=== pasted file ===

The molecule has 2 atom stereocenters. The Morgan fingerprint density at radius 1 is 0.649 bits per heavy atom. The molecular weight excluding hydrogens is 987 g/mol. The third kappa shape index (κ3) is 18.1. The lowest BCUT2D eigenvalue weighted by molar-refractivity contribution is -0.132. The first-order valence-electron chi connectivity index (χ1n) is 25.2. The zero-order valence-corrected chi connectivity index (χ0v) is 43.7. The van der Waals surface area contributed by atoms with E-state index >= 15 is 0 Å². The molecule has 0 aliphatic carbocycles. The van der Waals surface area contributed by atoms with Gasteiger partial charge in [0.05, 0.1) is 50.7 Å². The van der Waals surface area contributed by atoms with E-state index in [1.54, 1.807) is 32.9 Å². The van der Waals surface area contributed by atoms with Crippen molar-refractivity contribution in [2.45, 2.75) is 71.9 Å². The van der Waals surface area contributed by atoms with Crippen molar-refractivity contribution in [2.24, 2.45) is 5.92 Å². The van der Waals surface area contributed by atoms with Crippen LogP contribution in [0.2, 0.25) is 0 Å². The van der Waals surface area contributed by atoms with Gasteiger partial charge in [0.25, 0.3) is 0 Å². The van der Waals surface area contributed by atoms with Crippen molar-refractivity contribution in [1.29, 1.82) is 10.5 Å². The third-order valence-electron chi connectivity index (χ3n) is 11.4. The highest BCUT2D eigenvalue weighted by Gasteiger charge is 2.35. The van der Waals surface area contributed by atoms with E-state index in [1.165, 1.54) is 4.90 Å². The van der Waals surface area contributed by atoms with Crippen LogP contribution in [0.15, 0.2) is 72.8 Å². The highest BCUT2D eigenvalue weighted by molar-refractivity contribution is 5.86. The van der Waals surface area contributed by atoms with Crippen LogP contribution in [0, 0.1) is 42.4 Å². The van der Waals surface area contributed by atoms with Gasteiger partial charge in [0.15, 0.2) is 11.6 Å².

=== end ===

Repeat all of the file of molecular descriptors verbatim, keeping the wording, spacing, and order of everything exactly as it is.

The molecule has 2 atom stereocenters. The Morgan fingerprint density at radius 1 is 0.649 bits per heavy atom. The molecular weight excluding hydrogens is 987 g/mol. The third kappa shape index (κ3) is 18.1. The lowest BCUT2D eigenvalue weighted by molar-refractivity contribution is -0.132. The first-order valence-electron chi connectivity index (χ1n) is 25.2. The zero-order valence-corrected chi connectivity index (χ0v) is 43.7. The van der Waals surface area contributed by atoms with E-state index >= 15 is 0 Å². The molecule has 0 aliphatic carbocycles. The van der Waals surface area contributed by atoms with Gasteiger partial charge in [0.05, 0.1) is 50.7 Å². The van der Waals surface area contributed by atoms with E-state index in [1.54, 1.807) is 32.9 Å². The van der Waals surface area contributed by atoms with Crippen molar-refractivity contribution in [2.45, 2.75) is 71.9 Å². The van der Waals surface area contributed by atoms with Crippen molar-refractivity contribution in [2.24, 2.45) is 5.92 Å². The van der Waals surface area contributed by atoms with Crippen LogP contribution in [0.2, 0.25) is 0 Å². The van der Waals surface area contributed by atoms with Gasteiger partial charge in [0.25, 0.3) is 0 Å². The van der Waals surface area contributed by atoms with Crippen molar-refractivity contribution in [1.29, 1.82) is 10.5 Å². The third-order valence-electron chi connectivity index (χ3n) is 11.4. The highest BCUT2D eigenvalue weighted by Gasteiger charge is 2.35. The van der Waals surface area contributed by atoms with E-state index in [1.165, 1.54) is 4.90 Å². The van der Waals surface area contributed by atoms with Crippen LogP contribution in [0.15, 0.2) is 72.8 Å². The highest BCUT2D eigenvalue weighted by molar-refractivity contribution is 5.86. The van der Waals surface area contributed by atoms with Crippen LogP contribution in [0, 0.1) is 42.4 Å². The van der Waals surface area contributed by atoms with Gasteiger partial charge in [0.15, 0.2) is 11.6 Å².